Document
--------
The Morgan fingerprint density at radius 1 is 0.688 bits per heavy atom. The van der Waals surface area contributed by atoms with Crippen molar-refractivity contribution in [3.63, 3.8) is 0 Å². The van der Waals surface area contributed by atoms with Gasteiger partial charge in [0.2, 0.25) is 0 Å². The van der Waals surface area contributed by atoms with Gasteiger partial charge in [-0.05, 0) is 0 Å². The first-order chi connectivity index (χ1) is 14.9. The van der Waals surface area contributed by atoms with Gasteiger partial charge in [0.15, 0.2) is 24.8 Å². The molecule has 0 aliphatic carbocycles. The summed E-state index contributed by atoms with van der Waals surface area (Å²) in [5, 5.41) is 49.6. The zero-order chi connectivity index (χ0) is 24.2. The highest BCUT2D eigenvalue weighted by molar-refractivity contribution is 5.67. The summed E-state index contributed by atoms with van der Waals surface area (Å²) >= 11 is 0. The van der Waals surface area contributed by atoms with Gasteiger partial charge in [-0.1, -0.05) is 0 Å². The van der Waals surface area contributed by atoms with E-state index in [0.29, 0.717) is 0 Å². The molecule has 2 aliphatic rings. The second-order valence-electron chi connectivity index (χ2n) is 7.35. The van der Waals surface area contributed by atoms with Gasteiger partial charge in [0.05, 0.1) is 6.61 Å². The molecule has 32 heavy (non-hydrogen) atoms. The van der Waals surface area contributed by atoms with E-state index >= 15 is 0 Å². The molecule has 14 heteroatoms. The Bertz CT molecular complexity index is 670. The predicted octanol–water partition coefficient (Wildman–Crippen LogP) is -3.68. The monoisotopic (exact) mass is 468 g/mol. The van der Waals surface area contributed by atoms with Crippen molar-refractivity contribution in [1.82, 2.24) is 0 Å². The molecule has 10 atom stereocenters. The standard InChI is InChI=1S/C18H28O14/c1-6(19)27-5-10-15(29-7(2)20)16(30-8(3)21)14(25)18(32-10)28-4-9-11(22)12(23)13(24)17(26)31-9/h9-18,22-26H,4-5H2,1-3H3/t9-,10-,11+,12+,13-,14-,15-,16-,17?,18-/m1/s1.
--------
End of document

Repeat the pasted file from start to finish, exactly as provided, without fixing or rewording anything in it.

The Morgan fingerprint density at radius 1 is 0.688 bits per heavy atom. The van der Waals surface area contributed by atoms with Crippen molar-refractivity contribution in [3.63, 3.8) is 0 Å². The van der Waals surface area contributed by atoms with Gasteiger partial charge in [0.2, 0.25) is 0 Å². The van der Waals surface area contributed by atoms with Gasteiger partial charge in [-0.05, 0) is 0 Å². The first-order chi connectivity index (χ1) is 14.9. The van der Waals surface area contributed by atoms with Gasteiger partial charge in [0.15, 0.2) is 24.8 Å². The molecule has 0 aliphatic carbocycles. The summed E-state index contributed by atoms with van der Waals surface area (Å²) in [5, 5.41) is 49.6. The zero-order chi connectivity index (χ0) is 24.2. The highest BCUT2D eigenvalue weighted by molar-refractivity contribution is 5.67. The summed E-state index contributed by atoms with van der Waals surface area (Å²) >= 11 is 0. The van der Waals surface area contributed by atoms with Gasteiger partial charge in [-0.1, -0.05) is 0 Å². The van der Waals surface area contributed by atoms with E-state index in [0.29, 0.717) is 0 Å². The molecule has 2 aliphatic rings. The second-order valence-electron chi connectivity index (χ2n) is 7.35. The van der Waals surface area contributed by atoms with Gasteiger partial charge in [0.05, 0.1) is 6.61 Å². The molecule has 32 heavy (non-hydrogen) atoms. The van der Waals surface area contributed by atoms with E-state index >= 15 is 0 Å². The molecule has 14 heteroatoms. The Bertz CT molecular complexity index is 670. The predicted octanol–water partition coefficient (Wildman–Crippen LogP) is -3.68. The monoisotopic (exact) mass is 468 g/mol. The van der Waals surface area contributed by atoms with Crippen molar-refractivity contribution in [1.82, 2.24) is 0 Å². The molecule has 10 atom stereocenters. The standard InChI is InChI=1S/C18H28O14/c1-6(19)27-5-10-15(29-7(2)20)16(30-8(3)21)14(25)18(32-10)28-4-9-11(22)12(23)13(24)17(26)31-9/h9-18,22-26H,4-5H2,1-3H3/t9-,10-,11+,12+,13-,14-,15-,16-,17?,18-/m1/s1.